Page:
A Professional Athlete on Hydration and E-lyte
As a continuation of my discussion around nutritional strategies, I would like to highlight how E-lyte makes a difference in my day-to-day training regiment. Not only is it optimal to have the proper balance of sodium, magnesium, and potassium—generally known as electrolytes—in your system, but it’s imperative to stay on top of this balance in certain environmental conditions or under particular bodily stressors. One of these environmental conditions includes altitude. I’ve been fortunate to spend the past 9 weeks training in Olympic City: Colorado Springs, Colorado, which stands a little over 6,000ft in elevation. Up here, there is a decrease in oxygen available for cellular consumption during exercise. Thus, my body is working extra hard to make training adaptations and gains, which in turn, offer a performance advantage when competing at sea-level. But in order to maximize the opportunity training at elevation offers, I have to be conscious of the impact it can have on my hydration status. Fortunately, E-lyte mixed with 10-12oz’s of apple juice in the morning helps pre-load or replenish essential electrolytes before or between the morning’s sessions.
In addition to altitude, the environmental conditions of heat & humidity or cold & dry also play a significant role in hydration strategies. Right now I’m preparing for a sprint triathlon race in Sarasota, FL—where temperatures can exceed 90 Fahrenheit with humidity upwards of 60%. In preparation, I’m over-dressing on runs and spending 20 minutes in the steam room so that my body adapts to handle the stress preceding and during competition. In order to do this safely, I rely on E-lyte to replenish sodium loss and help me return to homeostasis. By over consuming water alone after sessions like these, you can actually dehydrate yourself further, a condition called hyponatremia, or dilution of plasma sodium levels. Thus, it is important to make sure the water consumed contains those core electrolytes of sodium, magnesium & potassium. Likewise, but on the flip-side in cold & dry conditions, hydration still plays one of the foundational roles in managing optimal functionality. Sometimes I find it challenging to drink enough water or sports drink in the cold, but it is just as important as when operating in the heat. In extreme hot and cold conditions, especially during intensive athletic activity, it’s vital to monitor hydration. If left unaddressed or if the proper strategies aren’t used, dehydration can lead to a lack of concentration, early fatigue, muscle cramps, delayed recovery and trouble regulating core temperatures.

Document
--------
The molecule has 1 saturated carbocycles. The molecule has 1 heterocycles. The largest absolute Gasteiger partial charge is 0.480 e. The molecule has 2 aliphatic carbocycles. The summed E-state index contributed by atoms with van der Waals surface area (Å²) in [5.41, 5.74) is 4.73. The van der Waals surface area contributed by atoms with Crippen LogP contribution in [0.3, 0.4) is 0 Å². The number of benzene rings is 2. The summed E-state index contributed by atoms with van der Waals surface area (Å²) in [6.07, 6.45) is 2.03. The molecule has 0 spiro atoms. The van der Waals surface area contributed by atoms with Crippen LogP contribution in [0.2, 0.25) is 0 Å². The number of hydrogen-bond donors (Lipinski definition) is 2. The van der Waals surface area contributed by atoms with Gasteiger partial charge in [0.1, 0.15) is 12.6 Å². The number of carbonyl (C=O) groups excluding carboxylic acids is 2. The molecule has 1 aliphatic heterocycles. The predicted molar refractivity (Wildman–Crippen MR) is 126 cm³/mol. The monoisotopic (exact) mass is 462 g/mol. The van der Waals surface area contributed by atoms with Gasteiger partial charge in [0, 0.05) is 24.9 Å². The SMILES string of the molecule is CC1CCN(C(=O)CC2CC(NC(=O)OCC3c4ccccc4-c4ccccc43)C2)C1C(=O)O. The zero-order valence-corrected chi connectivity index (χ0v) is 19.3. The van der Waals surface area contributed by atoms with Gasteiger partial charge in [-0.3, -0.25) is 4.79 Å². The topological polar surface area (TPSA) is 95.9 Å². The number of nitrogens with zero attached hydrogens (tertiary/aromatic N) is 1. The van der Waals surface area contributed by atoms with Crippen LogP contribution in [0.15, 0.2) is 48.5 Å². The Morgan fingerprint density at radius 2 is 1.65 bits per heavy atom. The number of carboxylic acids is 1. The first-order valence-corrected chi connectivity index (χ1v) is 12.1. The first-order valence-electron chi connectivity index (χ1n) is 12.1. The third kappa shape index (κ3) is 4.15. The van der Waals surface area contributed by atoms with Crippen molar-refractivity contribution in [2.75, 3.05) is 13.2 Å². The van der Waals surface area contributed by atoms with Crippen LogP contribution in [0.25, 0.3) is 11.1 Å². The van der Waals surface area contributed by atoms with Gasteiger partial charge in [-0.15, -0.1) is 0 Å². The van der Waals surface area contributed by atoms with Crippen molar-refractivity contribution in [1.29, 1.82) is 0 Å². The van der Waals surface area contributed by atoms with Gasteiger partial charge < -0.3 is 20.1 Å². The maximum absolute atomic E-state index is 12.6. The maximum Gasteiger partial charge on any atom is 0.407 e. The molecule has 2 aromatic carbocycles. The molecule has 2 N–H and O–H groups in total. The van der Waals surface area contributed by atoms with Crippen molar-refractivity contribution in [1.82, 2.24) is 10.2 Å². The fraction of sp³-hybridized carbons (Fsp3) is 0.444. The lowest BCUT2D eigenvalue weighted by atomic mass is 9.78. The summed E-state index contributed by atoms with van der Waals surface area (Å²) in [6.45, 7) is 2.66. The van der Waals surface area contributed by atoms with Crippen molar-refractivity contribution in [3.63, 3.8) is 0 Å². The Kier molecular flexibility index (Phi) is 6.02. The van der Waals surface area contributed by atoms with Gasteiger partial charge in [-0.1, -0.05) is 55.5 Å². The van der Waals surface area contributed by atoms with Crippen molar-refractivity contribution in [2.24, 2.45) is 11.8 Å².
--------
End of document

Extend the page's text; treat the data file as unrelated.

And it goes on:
Not only do external environmental conditions play a role, but internal bodily conditions also present circumstances in which E-lyte can offer solutions. For example, a few weeks ago I came down with a pretty severe stomach virus. A 48-hour-spell of unsettled digestive system took its toll on my appetite and diet for the remainder of the week. I found it challenging to get food down, so turned to E-lyte for some quick assistance to keep sodium levels up. With a bit of rest and some help from E-lyte, I was able to recover and bounce back into a solid and consistent block of training. With the change in seasons, temperature shifts and upcoming end-of-the-year competitions, you know that E-lyte will be a part of the routine to see me through across the finish line. If you’re an athlete gearing up for a fall marathon, long ride or even double header soccer match, be sure to check-in on your hydration strategies in order to optimize your effort and health.
Follow Renee’s journey on Twitter @ReneeTomlin